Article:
Our application uses a differential drive mobile robot base with 2 24volt wheelchair motors that must:
usually be controlled by R/C,
sometimes by an analog joystick mounted on it,
sometimes by an onboard microcontroller(Arduino),
sometimes via a computer or network.
Ideally, control can be quickly initiated through any mode without requiring the operator to use a different mode to make the switch.
We need help choosing an appropriate motor controller and figuring out how to do the mode switching.
We are currently using a Dimension Engineering Sabertooth 2x25, but it has BAD issues with our AM R/C receiver.
Our replacement choice was going to be the RoboClaw 2x30 https://www.pololu.com/catalog/product/1497 because it is so similar. For either of these, I think we can accomplish the mode switching on the fly by connecting the dip switch pads to microcontroller pins.
Then we found the Pololu Simple High-Power Motor Controller 24v23 https://www.pololu.com/catalog/product/1383
which is nearly ideal because it can pass the R/C and Analog inputs to the serial and USB ports even when R/C and Analog are not the currently selected modes. However, it appears from documentation that it is only possible to change input modes via USB. Is this true? Or is there a workaround that will let us use serial or something other than USB to select the input mode. The computer will not always be present or booted up to facilitate the switch.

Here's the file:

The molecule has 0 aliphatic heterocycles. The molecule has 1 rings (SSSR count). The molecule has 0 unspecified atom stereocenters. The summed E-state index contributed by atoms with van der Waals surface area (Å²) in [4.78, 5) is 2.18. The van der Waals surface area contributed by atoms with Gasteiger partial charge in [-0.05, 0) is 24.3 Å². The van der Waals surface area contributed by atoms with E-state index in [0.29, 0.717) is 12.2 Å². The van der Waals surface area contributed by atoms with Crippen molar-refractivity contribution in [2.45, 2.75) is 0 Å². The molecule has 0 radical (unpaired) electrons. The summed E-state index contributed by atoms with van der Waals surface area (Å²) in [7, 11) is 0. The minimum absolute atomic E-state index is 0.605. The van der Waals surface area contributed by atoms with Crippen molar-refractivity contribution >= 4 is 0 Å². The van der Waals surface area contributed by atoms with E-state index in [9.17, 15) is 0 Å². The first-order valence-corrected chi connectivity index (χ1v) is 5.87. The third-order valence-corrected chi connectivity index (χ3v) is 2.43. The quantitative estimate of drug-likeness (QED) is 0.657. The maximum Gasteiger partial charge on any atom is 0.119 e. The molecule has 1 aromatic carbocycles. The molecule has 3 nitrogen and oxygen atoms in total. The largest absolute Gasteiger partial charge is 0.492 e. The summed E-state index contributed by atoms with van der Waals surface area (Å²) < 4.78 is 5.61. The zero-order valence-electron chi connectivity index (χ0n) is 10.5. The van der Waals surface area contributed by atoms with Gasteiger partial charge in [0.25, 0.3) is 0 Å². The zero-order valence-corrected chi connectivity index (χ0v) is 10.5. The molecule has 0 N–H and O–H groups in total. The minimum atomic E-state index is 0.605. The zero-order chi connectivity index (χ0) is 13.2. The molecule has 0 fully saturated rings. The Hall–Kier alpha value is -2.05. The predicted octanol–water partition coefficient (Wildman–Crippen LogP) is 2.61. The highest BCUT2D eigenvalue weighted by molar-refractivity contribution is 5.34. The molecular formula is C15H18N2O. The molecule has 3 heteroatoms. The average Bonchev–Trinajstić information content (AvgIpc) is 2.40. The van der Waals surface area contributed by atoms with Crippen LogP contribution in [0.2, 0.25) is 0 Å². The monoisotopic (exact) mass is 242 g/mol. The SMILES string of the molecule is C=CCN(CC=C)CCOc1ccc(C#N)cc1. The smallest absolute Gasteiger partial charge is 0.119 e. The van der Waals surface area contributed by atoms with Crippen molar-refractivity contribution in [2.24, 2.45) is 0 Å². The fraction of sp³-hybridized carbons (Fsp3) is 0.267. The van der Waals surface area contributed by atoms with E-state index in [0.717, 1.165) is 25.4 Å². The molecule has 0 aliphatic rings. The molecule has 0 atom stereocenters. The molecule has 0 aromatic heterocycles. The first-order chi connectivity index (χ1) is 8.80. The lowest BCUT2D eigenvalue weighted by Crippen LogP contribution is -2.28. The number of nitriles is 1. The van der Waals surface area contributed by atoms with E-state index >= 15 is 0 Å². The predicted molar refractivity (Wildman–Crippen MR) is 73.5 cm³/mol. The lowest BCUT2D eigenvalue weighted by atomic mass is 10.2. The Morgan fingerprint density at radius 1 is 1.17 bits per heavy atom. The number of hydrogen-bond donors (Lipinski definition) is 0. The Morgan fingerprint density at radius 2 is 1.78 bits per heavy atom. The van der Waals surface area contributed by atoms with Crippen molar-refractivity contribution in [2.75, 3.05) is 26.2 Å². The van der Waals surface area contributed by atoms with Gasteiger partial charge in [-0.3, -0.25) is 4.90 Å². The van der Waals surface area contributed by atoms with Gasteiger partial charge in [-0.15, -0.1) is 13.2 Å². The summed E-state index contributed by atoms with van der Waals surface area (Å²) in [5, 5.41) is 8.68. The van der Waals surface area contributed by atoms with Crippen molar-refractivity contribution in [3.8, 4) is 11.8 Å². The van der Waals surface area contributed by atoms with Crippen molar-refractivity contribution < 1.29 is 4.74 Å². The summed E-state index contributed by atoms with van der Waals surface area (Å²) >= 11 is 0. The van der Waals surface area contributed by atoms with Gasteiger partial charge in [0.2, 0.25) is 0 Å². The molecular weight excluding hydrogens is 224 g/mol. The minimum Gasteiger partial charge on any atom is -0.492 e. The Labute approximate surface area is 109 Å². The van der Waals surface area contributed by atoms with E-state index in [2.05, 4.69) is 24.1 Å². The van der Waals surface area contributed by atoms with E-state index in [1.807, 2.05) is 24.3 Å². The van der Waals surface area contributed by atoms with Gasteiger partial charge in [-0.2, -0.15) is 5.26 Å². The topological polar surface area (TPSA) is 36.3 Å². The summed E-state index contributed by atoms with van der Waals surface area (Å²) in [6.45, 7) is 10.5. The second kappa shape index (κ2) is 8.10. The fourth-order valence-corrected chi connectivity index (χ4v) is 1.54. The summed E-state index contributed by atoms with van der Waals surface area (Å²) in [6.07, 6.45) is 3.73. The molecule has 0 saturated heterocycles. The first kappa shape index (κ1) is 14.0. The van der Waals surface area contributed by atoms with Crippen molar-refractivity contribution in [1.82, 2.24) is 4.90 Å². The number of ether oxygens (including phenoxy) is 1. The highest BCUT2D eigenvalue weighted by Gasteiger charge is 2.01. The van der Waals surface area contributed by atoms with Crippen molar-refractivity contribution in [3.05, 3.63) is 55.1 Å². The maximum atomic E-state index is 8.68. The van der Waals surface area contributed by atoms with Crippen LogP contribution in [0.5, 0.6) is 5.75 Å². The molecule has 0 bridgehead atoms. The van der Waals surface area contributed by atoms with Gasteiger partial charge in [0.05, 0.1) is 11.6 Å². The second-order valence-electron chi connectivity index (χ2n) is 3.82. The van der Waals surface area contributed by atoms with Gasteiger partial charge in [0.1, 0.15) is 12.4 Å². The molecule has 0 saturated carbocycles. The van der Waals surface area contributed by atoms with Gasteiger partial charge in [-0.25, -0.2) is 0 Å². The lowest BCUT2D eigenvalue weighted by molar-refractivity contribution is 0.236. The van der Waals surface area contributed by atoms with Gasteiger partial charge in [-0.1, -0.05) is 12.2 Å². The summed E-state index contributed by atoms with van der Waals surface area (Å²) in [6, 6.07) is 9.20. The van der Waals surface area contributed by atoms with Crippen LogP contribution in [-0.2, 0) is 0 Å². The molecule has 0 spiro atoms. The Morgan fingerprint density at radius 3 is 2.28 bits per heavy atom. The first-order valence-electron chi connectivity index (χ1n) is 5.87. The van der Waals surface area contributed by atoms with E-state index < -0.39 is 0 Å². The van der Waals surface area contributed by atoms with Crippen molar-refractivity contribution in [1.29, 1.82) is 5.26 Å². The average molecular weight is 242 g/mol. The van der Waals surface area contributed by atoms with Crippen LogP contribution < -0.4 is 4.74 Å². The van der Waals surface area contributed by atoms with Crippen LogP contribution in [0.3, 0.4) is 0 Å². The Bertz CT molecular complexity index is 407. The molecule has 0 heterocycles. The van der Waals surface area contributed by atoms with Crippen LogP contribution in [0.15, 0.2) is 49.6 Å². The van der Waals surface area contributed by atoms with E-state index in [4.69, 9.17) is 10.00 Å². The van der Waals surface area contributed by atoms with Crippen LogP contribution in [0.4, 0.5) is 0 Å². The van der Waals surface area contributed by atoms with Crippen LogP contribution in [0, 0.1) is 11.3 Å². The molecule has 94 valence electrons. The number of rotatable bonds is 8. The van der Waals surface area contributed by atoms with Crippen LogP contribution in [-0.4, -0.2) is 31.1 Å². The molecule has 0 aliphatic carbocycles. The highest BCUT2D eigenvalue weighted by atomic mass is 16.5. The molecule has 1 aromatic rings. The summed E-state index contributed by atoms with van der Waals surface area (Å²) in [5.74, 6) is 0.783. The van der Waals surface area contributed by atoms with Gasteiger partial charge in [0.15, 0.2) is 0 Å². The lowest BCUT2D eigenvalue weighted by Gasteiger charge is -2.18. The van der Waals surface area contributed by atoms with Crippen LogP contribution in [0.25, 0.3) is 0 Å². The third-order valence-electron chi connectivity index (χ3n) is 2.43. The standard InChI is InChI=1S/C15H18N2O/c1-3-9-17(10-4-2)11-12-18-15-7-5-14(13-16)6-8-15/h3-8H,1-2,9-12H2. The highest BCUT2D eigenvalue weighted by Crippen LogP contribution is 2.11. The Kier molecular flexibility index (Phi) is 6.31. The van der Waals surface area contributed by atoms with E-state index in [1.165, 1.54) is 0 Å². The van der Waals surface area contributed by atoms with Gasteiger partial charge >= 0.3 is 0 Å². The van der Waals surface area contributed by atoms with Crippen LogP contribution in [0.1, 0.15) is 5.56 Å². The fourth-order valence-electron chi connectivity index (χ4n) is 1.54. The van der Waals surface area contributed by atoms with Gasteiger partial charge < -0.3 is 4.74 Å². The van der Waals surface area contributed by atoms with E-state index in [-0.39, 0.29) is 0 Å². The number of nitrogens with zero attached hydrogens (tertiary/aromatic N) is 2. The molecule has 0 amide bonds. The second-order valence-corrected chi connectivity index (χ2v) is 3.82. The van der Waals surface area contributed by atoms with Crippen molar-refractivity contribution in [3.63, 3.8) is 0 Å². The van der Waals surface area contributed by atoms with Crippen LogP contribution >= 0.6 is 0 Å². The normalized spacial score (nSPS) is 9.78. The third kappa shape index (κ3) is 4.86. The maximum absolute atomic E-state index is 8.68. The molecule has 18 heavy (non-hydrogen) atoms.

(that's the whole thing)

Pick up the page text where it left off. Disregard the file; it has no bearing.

Can anyone confirm that these motor controllers will function correctly with an older AM R/C receiver? Any idea why the Sabertooth doesn’t work with AM?
Reason mode switching is required:
The first time the robot is used at a new location, it will be driven via R/C from a fixed ‘garage crate’, to the fixed location where it will be used. The movements will be recorded, and subsequently copied to autonomously move the bot into position via Arduino. Fine adjustments to the position will be performed manually at the robot with an onboard joystick. The joystick will also serve to move the heavy bot back to the garage in case of a R/C, computer or Arduino failure.
On occasion, no one will be on site, but the robot will still need to be moved into position and operated, or its status will need to be monitored. In that case, an onboard laptop will be booted via LAN. The laptop must remain powered down as much as possible due to the lack of AC and limited battery power available at these remote locations.